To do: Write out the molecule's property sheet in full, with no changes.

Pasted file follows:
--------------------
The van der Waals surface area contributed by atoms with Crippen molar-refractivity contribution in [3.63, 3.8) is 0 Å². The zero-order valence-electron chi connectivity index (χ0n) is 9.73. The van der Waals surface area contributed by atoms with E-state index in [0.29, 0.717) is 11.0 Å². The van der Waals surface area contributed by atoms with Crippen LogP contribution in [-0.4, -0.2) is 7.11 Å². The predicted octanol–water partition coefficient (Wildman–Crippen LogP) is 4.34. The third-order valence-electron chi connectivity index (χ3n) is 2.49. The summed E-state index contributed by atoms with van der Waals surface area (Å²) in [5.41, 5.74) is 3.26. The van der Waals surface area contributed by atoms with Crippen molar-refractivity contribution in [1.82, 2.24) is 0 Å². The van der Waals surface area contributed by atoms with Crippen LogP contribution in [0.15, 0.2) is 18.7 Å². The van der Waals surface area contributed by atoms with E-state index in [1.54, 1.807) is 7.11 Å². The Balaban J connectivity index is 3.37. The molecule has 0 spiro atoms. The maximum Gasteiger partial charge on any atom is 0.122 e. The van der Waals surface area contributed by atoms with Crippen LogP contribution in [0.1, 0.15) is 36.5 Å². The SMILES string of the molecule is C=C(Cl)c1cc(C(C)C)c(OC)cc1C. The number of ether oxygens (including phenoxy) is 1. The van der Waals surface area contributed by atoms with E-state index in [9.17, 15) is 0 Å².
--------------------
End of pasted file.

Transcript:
The van der Waals surface area contributed by atoms with Crippen molar-refractivity contribution in [3.63, 3.8) is 0 Å². The zero-order valence-electron chi connectivity index (χ0n) is 9.73. The van der Waals surface area contributed by atoms with E-state index in [0.29, 0.717) is 11.0 Å². The van der Waals surface area contributed by atoms with Crippen LogP contribution in [-0.4, -0.2) is 7.11 Å². The predicted octanol–water partition coefficient (Wildman–Crippen LogP) is 4.34. The third-order valence-electron chi connectivity index (χ3n) is 2.49. The summed E-state index contributed by atoms with van der Waals surface area (Å²) in [5.41, 5.74) is 3.26. The van der Waals surface area contributed by atoms with Crippen molar-refractivity contribution in [1.82, 2.24) is 0 Å². The van der Waals surface area contributed by atoms with Crippen LogP contribution in [0.15, 0.2) is 18.7 Å². The van der Waals surface area contributed by atoms with E-state index in [1.54, 1.807) is 7.11 Å². The Balaban J connectivity index is 3.37. The molecule has 0 spiro atoms. The maximum Gasteiger partial charge on any atom is 0.122 e. The van der Waals surface area contributed by atoms with Crippen LogP contribution in [0.1, 0.15) is 36.5 Å². The SMILES string of the molecule is C=C(Cl)c1cc(C(C)C)c(OC)cc1C. The number of ether oxygens (including phenoxy) is 1. The van der Waals surface area contributed by atoms with E-state index in [9.17, 15) is 0 Å².